Review Summary: No banjo for you!
Mumford and Sons are as polarizing of a band as you’ll find these days. Featuring widely accessible folk that draws praise and nausea alike, they’ve already been hailed as everything from the saviors of the genre to the primary reason for its demise. I suppose it’s all in how you look at it, because even though mainstream folk’s popularity is peaking, there are many who hear Mumford and Sons on the radio alongside Taylor Swift or Ellie Goulding and cite it as evidence that folk music has completely died. They might also argue that Mumford and Sons don’t even write folk; that they are charlatans who apply makeup to bad pop songs. Regardless of where you stand though, it’s pretty obvious that Mumford and Sons leave a lot to be desired in terms of ambition. They have essentially produced the same record twice via Sigh No More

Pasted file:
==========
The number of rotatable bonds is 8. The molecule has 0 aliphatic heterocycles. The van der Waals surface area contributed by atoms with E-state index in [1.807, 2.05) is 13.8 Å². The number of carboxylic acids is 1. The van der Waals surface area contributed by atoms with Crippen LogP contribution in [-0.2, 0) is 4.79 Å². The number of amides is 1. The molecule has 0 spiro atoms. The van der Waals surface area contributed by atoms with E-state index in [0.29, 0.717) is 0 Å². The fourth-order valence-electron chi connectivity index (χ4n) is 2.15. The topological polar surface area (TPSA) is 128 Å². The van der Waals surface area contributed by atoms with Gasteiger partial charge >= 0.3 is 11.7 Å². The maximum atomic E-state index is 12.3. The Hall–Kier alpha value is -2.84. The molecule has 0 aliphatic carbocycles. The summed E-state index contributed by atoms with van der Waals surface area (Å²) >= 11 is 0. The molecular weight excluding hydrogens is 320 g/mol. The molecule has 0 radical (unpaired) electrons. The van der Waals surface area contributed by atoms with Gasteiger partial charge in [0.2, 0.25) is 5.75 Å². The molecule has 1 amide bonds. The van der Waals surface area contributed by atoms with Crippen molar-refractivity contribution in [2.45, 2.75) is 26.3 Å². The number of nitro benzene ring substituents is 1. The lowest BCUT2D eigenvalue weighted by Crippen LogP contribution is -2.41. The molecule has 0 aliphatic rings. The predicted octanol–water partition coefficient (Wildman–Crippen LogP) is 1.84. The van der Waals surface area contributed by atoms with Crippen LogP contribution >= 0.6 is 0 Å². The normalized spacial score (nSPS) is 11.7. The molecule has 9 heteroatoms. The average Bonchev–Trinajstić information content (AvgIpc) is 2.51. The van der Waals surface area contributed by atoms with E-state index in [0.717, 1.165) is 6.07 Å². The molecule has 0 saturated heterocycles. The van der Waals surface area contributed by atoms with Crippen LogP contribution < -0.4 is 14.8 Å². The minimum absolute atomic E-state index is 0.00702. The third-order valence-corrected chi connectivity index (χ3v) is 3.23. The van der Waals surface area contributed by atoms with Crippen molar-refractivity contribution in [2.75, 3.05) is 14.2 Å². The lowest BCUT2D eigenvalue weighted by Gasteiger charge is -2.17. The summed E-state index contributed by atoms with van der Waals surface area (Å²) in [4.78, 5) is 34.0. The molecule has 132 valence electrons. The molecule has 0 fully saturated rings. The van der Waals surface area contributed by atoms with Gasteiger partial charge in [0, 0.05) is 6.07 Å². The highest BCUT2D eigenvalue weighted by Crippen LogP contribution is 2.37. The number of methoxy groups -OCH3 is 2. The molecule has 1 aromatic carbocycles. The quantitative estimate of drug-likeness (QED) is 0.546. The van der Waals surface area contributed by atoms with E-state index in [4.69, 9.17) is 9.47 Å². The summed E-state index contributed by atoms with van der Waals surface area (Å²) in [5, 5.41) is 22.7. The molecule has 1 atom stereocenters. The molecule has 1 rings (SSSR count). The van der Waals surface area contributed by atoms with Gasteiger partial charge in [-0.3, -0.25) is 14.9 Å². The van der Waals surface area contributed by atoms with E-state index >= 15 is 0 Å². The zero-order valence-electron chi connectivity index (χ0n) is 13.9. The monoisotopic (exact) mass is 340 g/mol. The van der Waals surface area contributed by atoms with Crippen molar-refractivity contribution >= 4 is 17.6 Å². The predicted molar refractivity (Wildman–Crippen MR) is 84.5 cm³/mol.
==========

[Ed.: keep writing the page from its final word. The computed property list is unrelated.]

, and within those experiences were a plethora of suspiciously similar tracks that drew the ire of many critics. Fans probably didn’t mind the lack of dichotomy quite as much, but for others it added fuel to an ever-growing fire. If Mumford and Sons were to come out and perform the same act for a third
consecutive time, even their most ardent supporters would start to feel the heat. Change wasn’t just an option, it was an absolute necessity – and with Wilder Mind
, it’s what we finally get. Or at least that’s what we’re told.
The band’s third full-length aims for stadium sized alt-rock, and it completely foregoes the banjos. That’s right
– and while it may be overcompensating, it could be an emphatic enough contrast from previous works to attract the interest of those who wrote Mumford and Sons off as the Nickelback of folk. The record feels like it’s at least worth investigating, and therein lies the genius of Wilder Mind